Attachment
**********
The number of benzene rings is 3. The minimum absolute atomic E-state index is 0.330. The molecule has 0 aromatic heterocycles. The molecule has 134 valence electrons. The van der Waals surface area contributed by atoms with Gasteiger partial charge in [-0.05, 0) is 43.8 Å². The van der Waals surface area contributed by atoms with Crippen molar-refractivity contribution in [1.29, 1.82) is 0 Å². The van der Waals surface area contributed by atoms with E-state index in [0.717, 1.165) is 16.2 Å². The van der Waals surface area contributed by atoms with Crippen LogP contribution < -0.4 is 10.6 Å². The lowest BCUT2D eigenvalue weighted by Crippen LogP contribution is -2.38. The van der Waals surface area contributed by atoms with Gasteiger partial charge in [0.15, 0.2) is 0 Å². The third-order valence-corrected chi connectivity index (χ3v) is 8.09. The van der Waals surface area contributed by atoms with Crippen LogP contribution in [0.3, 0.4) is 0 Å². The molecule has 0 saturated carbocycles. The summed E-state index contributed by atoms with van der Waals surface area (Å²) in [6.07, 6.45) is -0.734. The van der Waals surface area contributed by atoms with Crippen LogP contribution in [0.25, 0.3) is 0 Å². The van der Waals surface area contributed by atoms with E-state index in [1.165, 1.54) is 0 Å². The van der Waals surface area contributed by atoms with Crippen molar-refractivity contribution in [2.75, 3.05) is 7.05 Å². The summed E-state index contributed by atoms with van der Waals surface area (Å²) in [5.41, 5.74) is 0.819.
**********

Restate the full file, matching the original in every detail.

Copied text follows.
The number of benzene rings is 3. The minimum absolute atomic E-state index is 0.330. The molecule has 0 aromatic heterocycles. The molecule has 134 valence electrons. The van der Waals surface area contributed by atoms with Gasteiger partial charge in [-0.05, 0) is 43.8 Å². The van der Waals surface area contributed by atoms with Crippen molar-refractivity contribution in [1.29, 1.82) is 0 Å². The van der Waals surface area contributed by atoms with E-state index in [0.717, 1.165) is 16.2 Å². The van der Waals surface area contributed by atoms with Crippen LogP contribution < -0.4 is 10.6 Å². The lowest BCUT2D eigenvalue weighted by Crippen LogP contribution is -2.38. The van der Waals surface area contributed by atoms with Gasteiger partial charge in [0.15, 0.2) is 0 Å². The third-order valence-corrected chi connectivity index (χ3v) is 8.09. The van der Waals surface area contributed by atoms with Crippen LogP contribution in [0.3, 0.4) is 0 Å². The molecule has 0 saturated carbocycles. The summed E-state index contributed by atoms with van der Waals surface area (Å²) in [6.07, 6.45) is -0.734. The van der Waals surface area contributed by atoms with Crippen LogP contribution in [0.25, 0.3) is 0 Å². The van der Waals surface area contributed by atoms with E-state index in [1.165, 1.54) is 0 Å². The van der Waals surface area contributed by atoms with Crippen molar-refractivity contribution in [2.75, 3.05) is 7.05 Å². The summed E-state index contributed by atoms with van der Waals surface area (Å²) in [5.41, 5.74) is 0.819.